EagleTribune.com, North Andover, MA

May 28, 2014

Bill would restrict gun sales, license

By Christian M. Wade
Statehouse Reporter

---- — BOSTON — Background checks on private gun sales, new rules for licensing rifles and penalties for gun dealers who don’t report missing firearms are among the highlights of a sweeping gun control bill unveiled by House Democrats.

“It’s not enough to be one of the safest states in the nation, we must enact laws that make our communities the safest in the world,” House Speaker Robert DeLeo, D-Winthrop, said during a press conference yesterday. “This bill will make serious and lasting change.”

The proposal requires criminal background checks for all private firearms sales - including those made at gun shows. Federal law only requires checks for guns sold through licensed firearms dealers.

It calls for tougher licensing rules and would do away with the state’s Class B firearms license, which allows people to carry non-concealed, non-high capacity weapons. If approved by the Legislature before its session ends July 31, the bill would implement new rules for applying for a state firearm identification card, which is easier to obtain than a permit to carry concealed weapons.

Gun rights advocates said they are disappointed, especially by a provision that gives local police more discretion in issuing firearms licenses.

“That is one of the most widely abused laws and has resulted in numerous court cases across the state,” said Jim Wallace, executive director of the Gun Owners’ Action League, the Massachusetts affiliate of the National Rifle Association. “To expand that law is incomprehensibly foolish.”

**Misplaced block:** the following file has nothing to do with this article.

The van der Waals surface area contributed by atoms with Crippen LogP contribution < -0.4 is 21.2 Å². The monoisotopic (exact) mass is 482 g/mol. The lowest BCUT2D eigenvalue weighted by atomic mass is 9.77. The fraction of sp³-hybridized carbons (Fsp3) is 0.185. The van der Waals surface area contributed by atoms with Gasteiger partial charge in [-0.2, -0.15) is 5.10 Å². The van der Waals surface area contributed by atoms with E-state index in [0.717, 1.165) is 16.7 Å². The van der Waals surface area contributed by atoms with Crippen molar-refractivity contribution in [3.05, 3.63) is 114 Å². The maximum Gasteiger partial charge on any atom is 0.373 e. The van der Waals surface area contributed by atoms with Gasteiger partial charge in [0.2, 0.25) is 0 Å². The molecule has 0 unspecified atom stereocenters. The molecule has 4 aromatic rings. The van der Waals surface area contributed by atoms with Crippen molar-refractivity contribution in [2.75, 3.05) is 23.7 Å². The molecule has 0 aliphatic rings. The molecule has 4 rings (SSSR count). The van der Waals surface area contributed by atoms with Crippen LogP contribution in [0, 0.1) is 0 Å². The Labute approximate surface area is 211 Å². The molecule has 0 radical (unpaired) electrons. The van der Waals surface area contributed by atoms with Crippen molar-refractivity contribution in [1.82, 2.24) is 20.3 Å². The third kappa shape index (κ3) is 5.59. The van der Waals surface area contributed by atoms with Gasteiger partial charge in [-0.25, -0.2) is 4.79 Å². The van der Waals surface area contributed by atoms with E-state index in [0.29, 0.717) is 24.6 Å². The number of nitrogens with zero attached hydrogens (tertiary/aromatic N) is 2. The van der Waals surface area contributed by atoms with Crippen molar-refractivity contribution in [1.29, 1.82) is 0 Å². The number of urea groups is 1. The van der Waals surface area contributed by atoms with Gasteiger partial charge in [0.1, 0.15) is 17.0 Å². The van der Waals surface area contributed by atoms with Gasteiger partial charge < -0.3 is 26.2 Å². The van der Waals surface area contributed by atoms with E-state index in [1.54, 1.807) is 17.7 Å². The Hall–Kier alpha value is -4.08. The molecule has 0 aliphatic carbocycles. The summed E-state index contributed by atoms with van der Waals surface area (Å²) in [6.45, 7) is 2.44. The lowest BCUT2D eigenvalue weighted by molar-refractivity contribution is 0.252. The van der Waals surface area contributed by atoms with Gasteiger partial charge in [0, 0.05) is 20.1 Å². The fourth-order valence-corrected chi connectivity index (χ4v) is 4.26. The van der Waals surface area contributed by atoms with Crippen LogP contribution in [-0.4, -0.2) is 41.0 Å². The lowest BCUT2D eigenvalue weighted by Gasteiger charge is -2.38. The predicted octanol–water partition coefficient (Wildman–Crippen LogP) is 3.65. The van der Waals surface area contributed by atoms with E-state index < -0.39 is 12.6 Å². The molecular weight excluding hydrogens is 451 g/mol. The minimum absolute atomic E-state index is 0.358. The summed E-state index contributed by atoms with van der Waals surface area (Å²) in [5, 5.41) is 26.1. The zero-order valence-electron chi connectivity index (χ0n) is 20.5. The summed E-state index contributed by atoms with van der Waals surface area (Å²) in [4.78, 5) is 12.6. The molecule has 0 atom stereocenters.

Local police currently decide whether someone who applies for a gun license is “suitable” to own a firearm. There are no standards for who gets a firearm identification card to carry rifles, shotguns and ammunition.

“That doesn’t make sense,” said Jack McDevitt, associate dean for research for the College of Social Sciences and Humanities at Northeastern University, whose task force proposed many of the changes. “If a person is turned down for a handgun license, they can just turn around and get a long gun.”

The proposal makes concessions to gun owners, said McDevitt, such as eliminating a 90-day period for renewing permits that gun advocates say has created a massive backlog.

The state also would be required to submit information about those disqualified from owning a gun because of mental illness or substance abuse problems to federal authorities. The state has been strongly criticized for not reporting that information now.

The bill stops short of making changes that were proposed by Democratic Gov. Deval Patrick, including limits on magazine capacity and restricting buyers to one firearm purchase per month.

Massachusetts has long been known for tough gun restrictions, but gun advocates say tougher rules don’t reduce gun violence. Murders committed with firearms have risen dramatically since the last major gun control rules took effect – from 65 in 1998 to 122 in 2011, according to the FBI.

Rep. Harold Naughton, Jr., D-Clinton, who chairs the Joint Committee on Public Safety and Homeland Security and helped craft the legislation, said the proposal will reduce the number of illegal weapons and protect Second Amendment rights.

“The lawful gun owners in this state aren’t the problem, they’re hopefully part of the solution,” he said.

The reforms are proposed nearly a year and a half after 20 first-graders and six adults were gunned down at a school in Newtown, Conn., refueling a national debate over gun control. It comes days after a 22-year-old Santa Barbara man killed six people and injured 13 before killing himself.

Several parts of the legislation address school safety, such as requiring schools to develop plans to address the mental health needs of students and establish two-way communication devices with local police and fire officials.

“Ultimately gun violence must be addressed at the national level,” DeLeo said. “But in the absence of federal leadership, leaders in state government have to step up wherever we can.”

Christian M. Wade covers the Massachusetts Statehouse. He can be reached at cwade@cnhi.com Follow him on Twitter: @cmwade1969